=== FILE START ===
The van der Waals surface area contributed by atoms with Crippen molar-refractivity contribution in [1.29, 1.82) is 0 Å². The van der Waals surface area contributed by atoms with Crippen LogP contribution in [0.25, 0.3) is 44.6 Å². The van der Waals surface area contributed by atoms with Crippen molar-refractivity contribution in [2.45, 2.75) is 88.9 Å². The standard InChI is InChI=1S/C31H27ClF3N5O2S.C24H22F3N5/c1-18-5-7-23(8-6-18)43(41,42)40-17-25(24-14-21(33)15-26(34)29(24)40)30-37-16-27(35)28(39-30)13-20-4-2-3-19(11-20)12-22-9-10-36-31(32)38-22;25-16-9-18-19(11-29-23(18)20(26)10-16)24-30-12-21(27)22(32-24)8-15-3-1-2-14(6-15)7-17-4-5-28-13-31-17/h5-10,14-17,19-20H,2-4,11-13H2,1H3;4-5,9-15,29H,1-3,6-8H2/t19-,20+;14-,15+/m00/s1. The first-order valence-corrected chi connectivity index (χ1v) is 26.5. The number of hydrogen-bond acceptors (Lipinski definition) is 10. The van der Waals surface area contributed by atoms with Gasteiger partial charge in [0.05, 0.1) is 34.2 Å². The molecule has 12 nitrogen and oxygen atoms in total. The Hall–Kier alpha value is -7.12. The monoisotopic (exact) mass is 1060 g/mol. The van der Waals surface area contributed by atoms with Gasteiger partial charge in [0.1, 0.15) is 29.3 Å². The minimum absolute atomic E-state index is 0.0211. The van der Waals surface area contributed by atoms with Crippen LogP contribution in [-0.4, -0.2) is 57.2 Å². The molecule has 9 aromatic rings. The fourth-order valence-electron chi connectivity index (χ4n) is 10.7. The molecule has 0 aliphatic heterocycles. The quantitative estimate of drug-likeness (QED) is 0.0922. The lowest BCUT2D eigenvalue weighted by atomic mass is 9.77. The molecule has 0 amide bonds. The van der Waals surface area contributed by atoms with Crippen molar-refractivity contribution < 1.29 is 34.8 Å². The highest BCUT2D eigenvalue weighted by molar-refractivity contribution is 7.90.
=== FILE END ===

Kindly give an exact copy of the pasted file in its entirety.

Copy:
The van der Waals surface area contributed by atoms with Crippen molar-refractivity contribution in [1.29, 1.82) is 0 Å². The van der Waals surface area contributed by atoms with Crippen LogP contribution in [0.25, 0.3) is 44.6 Å². The van der Waals surface area contributed by atoms with Crippen molar-refractivity contribution in [2.45, 2.75) is 88.9 Å². The standard InChI is InChI=1S/C31H27ClF3N5O2S.C24H22F3N5/c1-18-5-7-23(8-6-18)43(41,42)40-17-25(24-14-21(33)15-26(34)29(24)40)30-37-16-27(35)28(39-30)13-20-4-2-3-19(11-20)12-22-9-10-36-31(32)38-22;25-16-9-18-19(11-29-23(18)20(26)10-16)24-30-12-21(27)22(32-24)8-15-3-1-2-14(6-15)7-17-4-5-28-13-31-17/h5-10,14-17,19-20H,2-4,11-13H2,1H3;4-5,9-15,29H,1-3,6-8H2/t19-,20+;14-,15+/m00/s1. The first-order valence-corrected chi connectivity index (χ1v) is 26.5. The number of hydrogen-bond acceptors (Lipinski definition) is 10. The van der Waals surface area contributed by atoms with Gasteiger partial charge in [0.05, 0.1) is 34.2 Å². The molecule has 12 nitrogen and oxygen atoms in total. The Hall–Kier alpha value is -7.12. The monoisotopic (exact) mass is 1060 g/mol. The van der Waals surface area contributed by atoms with Gasteiger partial charge in [0.1, 0.15) is 29.3 Å². The minimum absolute atomic E-state index is 0.0211. The van der Waals surface area contributed by atoms with Crippen LogP contribution in [-0.4, -0.2) is 57.2 Å². The molecule has 9 aromatic rings. The fourth-order valence-electron chi connectivity index (χ4n) is 10.7. The molecule has 0 aliphatic heterocycles. The quantitative estimate of drug-likeness (QED) is 0.0922. The lowest BCUT2D eigenvalue weighted by atomic mass is 9.77. The molecule has 0 amide bonds. The van der Waals surface area contributed by atoms with Crippen molar-refractivity contribution < 1.29 is 34.8 Å². The highest BCUT2D eigenvalue weighted by molar-refractivity contribution is 7.90.